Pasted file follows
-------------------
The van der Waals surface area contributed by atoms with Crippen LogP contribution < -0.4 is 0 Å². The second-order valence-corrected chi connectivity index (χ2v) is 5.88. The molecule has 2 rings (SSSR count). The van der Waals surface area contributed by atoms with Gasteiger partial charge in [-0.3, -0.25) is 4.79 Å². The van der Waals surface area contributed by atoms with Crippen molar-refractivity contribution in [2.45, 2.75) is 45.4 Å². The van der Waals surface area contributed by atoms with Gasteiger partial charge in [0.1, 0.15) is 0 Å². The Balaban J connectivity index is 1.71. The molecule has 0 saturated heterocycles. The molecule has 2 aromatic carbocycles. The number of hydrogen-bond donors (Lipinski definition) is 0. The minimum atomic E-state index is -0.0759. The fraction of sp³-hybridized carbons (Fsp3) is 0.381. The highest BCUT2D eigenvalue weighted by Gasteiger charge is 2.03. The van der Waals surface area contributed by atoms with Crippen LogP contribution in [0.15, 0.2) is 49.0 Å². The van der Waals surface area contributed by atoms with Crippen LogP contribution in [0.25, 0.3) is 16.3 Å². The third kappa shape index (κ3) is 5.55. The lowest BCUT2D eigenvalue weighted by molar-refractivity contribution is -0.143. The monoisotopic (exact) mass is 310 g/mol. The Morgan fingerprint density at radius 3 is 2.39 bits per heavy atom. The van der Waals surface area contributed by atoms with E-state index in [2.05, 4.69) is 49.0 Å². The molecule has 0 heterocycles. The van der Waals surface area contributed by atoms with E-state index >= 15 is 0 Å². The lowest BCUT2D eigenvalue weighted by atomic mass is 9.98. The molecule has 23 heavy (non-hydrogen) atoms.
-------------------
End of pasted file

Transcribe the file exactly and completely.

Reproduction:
The van der Waals surface area contributed by atoms with Crippen LogP contribution < -0.4 is 0 Å². The second-order valence-corrected chi connectivity index (χ2v) is 5.88. The molecule has 2 rings (SSSR count). The van der Waals surface area contributed by atoms with Gasteiger partial charge in [-0.3, -0.25) is 4.79 Å². The van der Waals surface area contributed by atoms with Crippen molar-refractivity contribution in [2.45, 2.75) is 45.4 Å². The van der Waals surface area contributed by atoms with Gasteiger partial charge in [0.1, 0.15) is 0 Å². The Balaban J connectivity index is 1.71. The molecule has 0 saturated heterocycles. The molecule has 2 aromatic carbocycles. The number of hydrogen-bond donors (Lipinski definition) is 0. The minimum atomic E-state index is -0.0759. The fraction of sp³-hybridized carbons (Fsp3) is 0.381. The highest BCUT2D eigenvalue weighted by Gasteiger charge is 2.03. The van der Waals surface area contributed by atoms with Crippen LogP contribution in [0.15, 0.2) is 49.0 Å². The van der Waals surface area contributed by atoms with Crippen LogP contribution in [0.25, 0.3) is 16.3 Å². The third kappa shape index (κ3) is 5.55. The lowest BCUT2D eigenvalue weighted by molar-refractivity contribution is -0.143. The monoisotopic (exact) mass is 310 g/mol. The Morgan fingerprint density at radius 3 is 2.39 bits per heavy atom. The van der Waals surface area contributed by atoms with E-state index in [2.05, 4.69) is 49.0 Å². The molecule has 0 heterocycles. The van der Waals surface area contributed by atoms with E-state index >= 15 is 0 Å². The lowest BCUT2D eigenvalue weighted by atomic mass is 9.98. The molecule has 23 heavy (non-hydrogen) atoms.